Supposedly, Iran Has Supposedly Constructed a Robotic 'Flying Saucer' (Supposedly)

An Iranian news agency is reporting that Iran has, and I quote, "unveiled a home-made unmanned flying saucer"

2 min read
Supposedly, Iran Has Supposedly Constructed a Robotic 'Flying Saucer' (Supposedly)

Iran's Fars News Agency, which is generally acknowledged to be "semi-official" with ties to the Iranian government, is reporting the unveiling of "a home-made flying saucer." Here's the picture that they posted along with their article:

Seriously. Check the link. I mean, I would have just chalked this up to a hilariously misunderstood translation, but, well... That's their picture.

I apologize for simply quoting their article here, but I'm worried that if I don't, you're all going to think that this is just one big joke:

"The unmanned flying saucer, named "Zohal", was unveiled in a ceremony attended by Supreme Leader of the Islamic Revolution Ayatollah Seyed Ali Khamenei.

Zohal, designed and developed jointly by Farnas Aerospace Company and Iranian Aviation and Space Industries Association (IASIA), can be used for various missions, specially for aerial imaging.

The flying machine is equipped with an auto-pilot system, GPS (Global Positioning System) and two separate imaging systems with full HD 10 mega-pixel picture quality and is able to take and send images simultaneously.

Zohal uses a small, portable navigation and monitoring center for transmission of data and images and can fly in both outdoor and indoor spaces."

Okay so obviously, if it can fly in indoor spaces, it's probably (probably) not the giant flying saucer blurrily hovering over a forest like in the picture. I did some digging, and a few other (less "semi-official") Iranian news sites refer to this thing as a "cuadrotor." Ohhh, okay Iran, you made yourself a quadrotor. Well that straightens that out, I guess, if we're going to assume that Fars News is just messing with us and Iran does not in fact have an actual robotic flying saucer.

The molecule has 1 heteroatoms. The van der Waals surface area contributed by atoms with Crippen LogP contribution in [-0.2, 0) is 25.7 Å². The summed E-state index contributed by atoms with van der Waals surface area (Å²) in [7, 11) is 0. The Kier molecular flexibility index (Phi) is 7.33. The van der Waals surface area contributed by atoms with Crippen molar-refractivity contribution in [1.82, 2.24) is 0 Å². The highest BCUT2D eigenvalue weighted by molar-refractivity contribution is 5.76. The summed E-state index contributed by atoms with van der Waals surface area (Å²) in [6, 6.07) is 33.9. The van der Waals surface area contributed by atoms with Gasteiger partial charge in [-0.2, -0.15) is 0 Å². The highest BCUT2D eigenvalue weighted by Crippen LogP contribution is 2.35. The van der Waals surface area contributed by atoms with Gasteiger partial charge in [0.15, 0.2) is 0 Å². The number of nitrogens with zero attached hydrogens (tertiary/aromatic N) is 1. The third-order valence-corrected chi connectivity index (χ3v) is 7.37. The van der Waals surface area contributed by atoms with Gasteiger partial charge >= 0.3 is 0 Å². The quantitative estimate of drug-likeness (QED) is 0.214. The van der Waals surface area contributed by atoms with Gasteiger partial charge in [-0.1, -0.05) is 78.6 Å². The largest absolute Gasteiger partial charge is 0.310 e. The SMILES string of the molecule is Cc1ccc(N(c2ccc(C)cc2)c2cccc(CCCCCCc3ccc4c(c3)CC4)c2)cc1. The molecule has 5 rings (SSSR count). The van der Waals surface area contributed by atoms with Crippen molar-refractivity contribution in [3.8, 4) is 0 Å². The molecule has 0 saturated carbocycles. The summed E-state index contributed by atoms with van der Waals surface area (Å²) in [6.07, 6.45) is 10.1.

And what if they did have an actual robotic flying saucer? It might not look like the thing in their picture, but it could easily be something like this:

Yep, that's an actual flying saucer UAV. It's called a Coandă effect UAV, in reference to the effect that causes air (or any fluid) to tend to stick to a curved surface. The UAV has a rotor at the top that thrusts air downward, and the air sticks to the body of the UAV, flowing around and down over the curved bottom edge to provide lift and thrust. Vanes around the edges of the UAV are used for steering and to counter the torque of the single rotor. While Coandă effect UAVs are generally not as efficient as helicopters, they're dynamically balanced in flight and have a rotor that's both enclosed and smaller than the body of the UAV, making them much more resilient.

So an Iranian Coandă effect UAV is within the realm of possibility, but I'm still betting that Iran has just put together a regular old quadrotor with GPS guidance and a data downlink. Pretty cool, but sadly, it's no flying saucer.

[ Fars News ] via [ Daily Mail ]

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Robot with threads near a fallen branch

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This article is part of our special report on AI, “The Great AI Reckoning.

"I should probably not be standing this close," I think to myself, as the robot slowly approaches a large tree branch on the floor in front of me. It's not the size of the branch that makes me nervous—it's that the robot is operating autonomously, and that while I know what it's supposed to do, I'm not entirely sure what it will do. If everything works the way the roboticists at the U.S. Army Research Laboratory (ARL) in Adelphi, Md., expect, the robot will identify the branch, grasp it, and drag it out of the way. These folks know what they're doing, but I've spent enough time around robots that I take a small step backwards anyway.

The robot, named RoMan, for Robotic Manipulator, is about the size of a large lawn mower, with a tracked base that helps it handle most kinds of terrain. At the front, it has a squat torso equipped with cameras and depth sensors, as well as a pair of arms that were harvested from a prototype disaster-response robot originally developed at NASA's Jet Propulsion Laboratory for a DARPA robotics competition. RoMan's job today is roadway clearing, a multistep task that ARL wants the robot to complete as autonomously as possible. Instead of instructing the robot to grasp specific objects in specific ways and move them to specific places, the operators tell RoMan to "go clear a path." It's then up to the robot to make all the decisions necessary to achieve that objective.

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